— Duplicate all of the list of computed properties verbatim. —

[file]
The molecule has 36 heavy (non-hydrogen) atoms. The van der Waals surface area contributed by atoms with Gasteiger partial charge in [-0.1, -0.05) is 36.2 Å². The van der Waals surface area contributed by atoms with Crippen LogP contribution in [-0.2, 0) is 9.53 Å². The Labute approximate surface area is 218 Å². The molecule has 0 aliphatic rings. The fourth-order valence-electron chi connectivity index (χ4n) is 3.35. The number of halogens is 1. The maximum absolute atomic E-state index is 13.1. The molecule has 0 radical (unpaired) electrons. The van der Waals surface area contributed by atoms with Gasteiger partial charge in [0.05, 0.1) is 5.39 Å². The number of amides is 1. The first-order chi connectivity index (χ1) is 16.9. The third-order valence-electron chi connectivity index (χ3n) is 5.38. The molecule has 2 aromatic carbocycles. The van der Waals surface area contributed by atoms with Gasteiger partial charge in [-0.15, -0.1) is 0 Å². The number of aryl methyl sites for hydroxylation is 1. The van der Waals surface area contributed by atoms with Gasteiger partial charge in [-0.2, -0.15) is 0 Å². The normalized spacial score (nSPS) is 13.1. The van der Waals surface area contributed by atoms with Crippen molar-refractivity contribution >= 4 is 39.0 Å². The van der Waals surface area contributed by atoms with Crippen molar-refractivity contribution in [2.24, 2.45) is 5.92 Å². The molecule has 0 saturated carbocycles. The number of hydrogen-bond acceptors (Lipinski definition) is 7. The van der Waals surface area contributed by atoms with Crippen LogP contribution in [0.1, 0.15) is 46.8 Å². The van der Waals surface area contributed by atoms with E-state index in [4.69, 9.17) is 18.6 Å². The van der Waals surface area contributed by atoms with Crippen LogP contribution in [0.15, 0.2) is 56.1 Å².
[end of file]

The molecule has 36 heavy (non-hydrogen) atoms. The van der Waals surface area contributed by atoms with Gasteiger partial charge in [-0.1, -0.05) is 36.2 Å². The van der Waals surface area contributed by atoms with Crippen LogP contribution in [-0.2, 0) is 9.53 Å². The Labute approximate surface area is 218 Å². The molecule has 0 aliphatic rings. The fourth-order valence-electron chi connectivity index (χ4n) is 3.35. The number of halogens is 1. The maximum absolute atomic E-state index is 13.1. The molecule has 0 radical (unpaired) electrons. The van der Waals surface area contributed by atoms with Gasteiger partial charge in [0.05, 0.1) is 5.39 Å². The number of amides is 1. The first-order chi connectivity index (χ1) is 16.9. The third-order valence-electron chi connectivity index (χ3n) is 5.38. The molecule has 2 aromatic carbocycles. The van der Waals surface area contributed by atoms with Gasteiger partial charge in [-0.15, -0.1) is 0 Å². The number of aryl methyl sites for hydroxylation is 1. The van der Waals surface area contributed by atoms with Gasteiger partial charge in [-0.2, -0.15) is 0 Å². The normalized spacial score (nSPS) is 13.1. The van der Waals surface area contributed by atoms with Crippen molar-refractivity contribution >= 4 is 39.0 Å². The van der Waals surface area contributed by atoms with Crippen molar-refractivity contribution in [2.24, 2.45) is 5.92 Å². The molecule has 0 saturated carbocycles. The number of hydrogen-bond acceptors (Lipinski definition) is 7. The van der Waals surface area contributed by atoms with Crippen LogP contribution in [0.1, 0.15) is 46.8 Å². The van der Waals surface area contributed by atoms with E-state index in [4.69, 9.17) is 18.6 Å². The van der Waals surface area contributed by atoms with Crippen LogP contribution in [0.15, 0.2) is 56.1 Å².